18. Julia A. White, “Items from Loma Linda,” Pacific Union Recorder, December 16, 1909, 4, 5.

  19. Geo. A. Irwin, “An Important Council,” ARH, June 9, 1910, 16.

  20. W. C. White, “About the Work in California,” Pacific Union Recorder, September 15, 1910, 2.

  21. “Nurses’ Training Course at Loma Linda, Calif.,” Central Union Outlook, June 13, 1911, 6.

  22. Julia A. White, “Loma Linda Post-Graduate Course for Nurses,” Central Union Outlook, September 5, 1911, 8.

  23. Cf. the request that she speak at the Northern California camp meeting: Pacific Union Recorder, April 29, 1915, 4.

  24. “Social,” The San Bernardino County Sun, March 25, 1908, 6; “Clubs,” The San Bernardino County Sun, March 26, 1908, 8.

  25. “A Large Class from Loma Linda,” The San Bernardino County Sun, June 26, 1913, 7.

  26. “News of Michigan Sifted,” The Herald-Palladium, March 17, 1905, 7.

  27. “Items of Interest,” Pacific Union Recorder, May 4, 1916, 4.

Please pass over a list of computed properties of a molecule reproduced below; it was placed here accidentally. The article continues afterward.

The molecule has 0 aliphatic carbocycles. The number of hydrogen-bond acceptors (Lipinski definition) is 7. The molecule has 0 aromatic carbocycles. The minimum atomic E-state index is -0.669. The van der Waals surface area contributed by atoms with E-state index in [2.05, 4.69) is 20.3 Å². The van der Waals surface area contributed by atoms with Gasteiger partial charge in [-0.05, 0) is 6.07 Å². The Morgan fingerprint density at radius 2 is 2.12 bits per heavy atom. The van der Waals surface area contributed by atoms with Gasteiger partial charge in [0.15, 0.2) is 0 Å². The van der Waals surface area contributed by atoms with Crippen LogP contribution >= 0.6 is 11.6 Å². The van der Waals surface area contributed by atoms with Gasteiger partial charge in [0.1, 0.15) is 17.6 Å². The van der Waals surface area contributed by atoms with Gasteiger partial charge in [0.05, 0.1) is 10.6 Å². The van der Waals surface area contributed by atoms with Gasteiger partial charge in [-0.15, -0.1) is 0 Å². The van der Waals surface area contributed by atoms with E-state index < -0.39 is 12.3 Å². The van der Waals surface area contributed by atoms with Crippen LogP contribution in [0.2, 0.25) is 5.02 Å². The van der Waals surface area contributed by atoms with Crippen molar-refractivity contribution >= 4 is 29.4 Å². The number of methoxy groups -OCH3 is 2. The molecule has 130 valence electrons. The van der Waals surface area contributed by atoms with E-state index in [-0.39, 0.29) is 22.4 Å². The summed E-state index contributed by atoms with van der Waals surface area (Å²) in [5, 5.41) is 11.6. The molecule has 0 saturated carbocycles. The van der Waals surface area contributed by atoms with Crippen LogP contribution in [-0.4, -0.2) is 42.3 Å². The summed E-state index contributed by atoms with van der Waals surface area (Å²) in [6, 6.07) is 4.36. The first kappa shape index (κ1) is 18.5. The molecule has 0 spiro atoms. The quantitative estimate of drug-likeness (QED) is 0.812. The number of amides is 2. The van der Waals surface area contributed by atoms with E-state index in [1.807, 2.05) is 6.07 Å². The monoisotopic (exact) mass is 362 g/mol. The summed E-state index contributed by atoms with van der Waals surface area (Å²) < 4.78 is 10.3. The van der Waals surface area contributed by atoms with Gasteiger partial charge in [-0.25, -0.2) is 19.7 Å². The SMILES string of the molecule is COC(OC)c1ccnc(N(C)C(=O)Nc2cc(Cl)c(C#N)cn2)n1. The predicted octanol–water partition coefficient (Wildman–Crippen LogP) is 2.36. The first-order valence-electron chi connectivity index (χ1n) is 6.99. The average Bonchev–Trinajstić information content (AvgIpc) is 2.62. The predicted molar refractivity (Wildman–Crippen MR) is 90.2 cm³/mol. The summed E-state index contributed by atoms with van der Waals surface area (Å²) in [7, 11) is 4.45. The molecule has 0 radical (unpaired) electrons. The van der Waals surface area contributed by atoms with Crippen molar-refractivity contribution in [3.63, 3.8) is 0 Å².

28. See announcement: Pacific Union Recorder, January 11, 1917, 6.

  29. Edna L. Reaser, “Medical Week at Oceanpark,” Pacific Union Recorder, November 13, 1919, 4. See also description of her treatment for “influenza and fevers” featured in the article: “Adventist Speakers Flays Bolshevism,” The Los Angeles Times, August 25, 1919, 21.

  30. “Pauline Starke, Actress, Is Sick,” The Gazette, January 31, 1931, 10.

  31. Julia A. White, “A Study of the Pattern for Our Medical Missionary Work in Reference to the Training of Nurses,” ARH, June 24, 1915, 19.

  32. Ibid., 20.

  33. Ibid.

  34. Obituary, ARH, August 29, 1957, 26.


Campbell, Michael W. "White, Julia Ann (1870–1957)." Encyclopedia of Seventh-day Adventists. February 07, 2023. Accessed June 13, 2024.

Campbell, Michael W. "White, Julia Ann (1870–1957)." Encyclopedia of Seventh-day Adventists. February 07, 2023. Date of access June 13, 2024,

Campbell, Michael W. (2023, February 07). White, Julia Ann (1870–1957). Encyclopedia of Seventh-day Adventists. Retrieved June 13, 2024,